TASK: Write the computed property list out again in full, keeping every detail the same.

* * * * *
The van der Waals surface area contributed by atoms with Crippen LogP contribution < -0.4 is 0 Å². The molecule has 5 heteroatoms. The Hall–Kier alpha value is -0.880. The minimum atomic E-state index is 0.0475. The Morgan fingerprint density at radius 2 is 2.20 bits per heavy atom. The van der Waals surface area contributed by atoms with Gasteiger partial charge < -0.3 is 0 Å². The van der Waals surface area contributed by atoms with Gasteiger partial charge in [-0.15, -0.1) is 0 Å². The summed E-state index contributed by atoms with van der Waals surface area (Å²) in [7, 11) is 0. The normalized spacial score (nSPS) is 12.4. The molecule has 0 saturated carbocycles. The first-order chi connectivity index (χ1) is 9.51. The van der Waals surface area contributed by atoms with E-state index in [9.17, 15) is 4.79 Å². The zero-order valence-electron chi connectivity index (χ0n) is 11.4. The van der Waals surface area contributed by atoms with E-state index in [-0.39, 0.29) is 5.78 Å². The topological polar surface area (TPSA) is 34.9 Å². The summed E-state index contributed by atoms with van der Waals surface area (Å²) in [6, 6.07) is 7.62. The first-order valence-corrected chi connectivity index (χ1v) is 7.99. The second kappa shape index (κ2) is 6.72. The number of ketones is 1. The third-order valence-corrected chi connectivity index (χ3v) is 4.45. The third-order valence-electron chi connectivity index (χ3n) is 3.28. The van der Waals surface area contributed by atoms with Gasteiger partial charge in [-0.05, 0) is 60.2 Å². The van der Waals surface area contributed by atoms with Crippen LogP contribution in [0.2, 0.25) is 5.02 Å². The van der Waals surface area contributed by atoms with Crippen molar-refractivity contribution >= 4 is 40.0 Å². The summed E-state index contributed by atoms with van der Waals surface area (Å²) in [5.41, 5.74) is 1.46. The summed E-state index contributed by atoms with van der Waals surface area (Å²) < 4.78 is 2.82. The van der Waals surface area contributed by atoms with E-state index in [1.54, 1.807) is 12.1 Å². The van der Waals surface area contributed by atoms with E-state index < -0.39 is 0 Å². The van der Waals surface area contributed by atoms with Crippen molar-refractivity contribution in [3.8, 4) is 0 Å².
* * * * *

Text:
The van der Waals surface area contributed by atoms with Crippen LogP contribution < -0.4 is 0 Å². The molecule has 5 heteroatoms. The Hall–Kier alpha value is -0.880. The minimum atomic E-state index is 0.0475. The Morgan fingerprint density at radius 2 is 2.20 bits per heavy atom. The van der Waals surface area contributed by atoms with Gasteiger partial charge < -0.3 is 0 Å². The van der Waals surface area contributed by atoms with Gasteiger partial charge in [-0.15, -0.1) is 0 Å². The summed E-state index contributed by atoms with van der Waals surface area (Å²) in [7, 11) is 0. The normalized spacial score (nSPS) is 12.4. The molecule has 0 saturated carbocycles. The first-order chi connectivity index (χ1) is 9.51. The van der Waals surface area contributed by atoms with E-state index in [9.17, 15) is 4.79 Å². The zero-order valence-electron chi connectivity index (χ0n) is 11.4. The van der Waals surface area contributed by atoms with E-state index in [-0.39, 0.29) is 5.78 Å². The topological polar surface area (TPSA) is 34.9 Å². The summed E-state index contributed by atoms with van der Waals surface area (Å²) in [6, 6.07) is 7.62. The first-order valence-corrected chi connectivity index (χ1v) is 7.99. The second kappa shape index (κ2) is 6.72. The number of ketones is 1. The third-order valence-corrected chi connectivity index (χ3v) is 4.45. The third-order valence-electron chi connectivity index (χ3n) is 3.28. The van der Waals surface area contributed by atoms with Gasteiger partial charge in [-0.05, 0) is 60.2 Å². The van der Waals surface area contributed by atoms with Crippen LogP contribution in [0.2, 0.25) is 5.02 Å². The van der Waals surface area contributed by atoms with Crippen molar-refractivity contribution >= 4 is 40.0 Å². The summed E-state index contributed by atoms with van der Waals surface area (Å²) in [5.41, 5.74) is 1.46. The summed E-state index contributed by atoms with van der Waals surface area (Å²) < 4.78 is 2.82. The van der Waals surface area contributed by atoms with E-state index in [1.54, 1.807) is 12.1 Å². The van der Waals surface area contributed by atoms with E-state index < -0.39 is 0 Å². The van der Waals surface area contributed by atoms with Crippen molar-refractivity contribution in [3.8, 4) is 0 Å².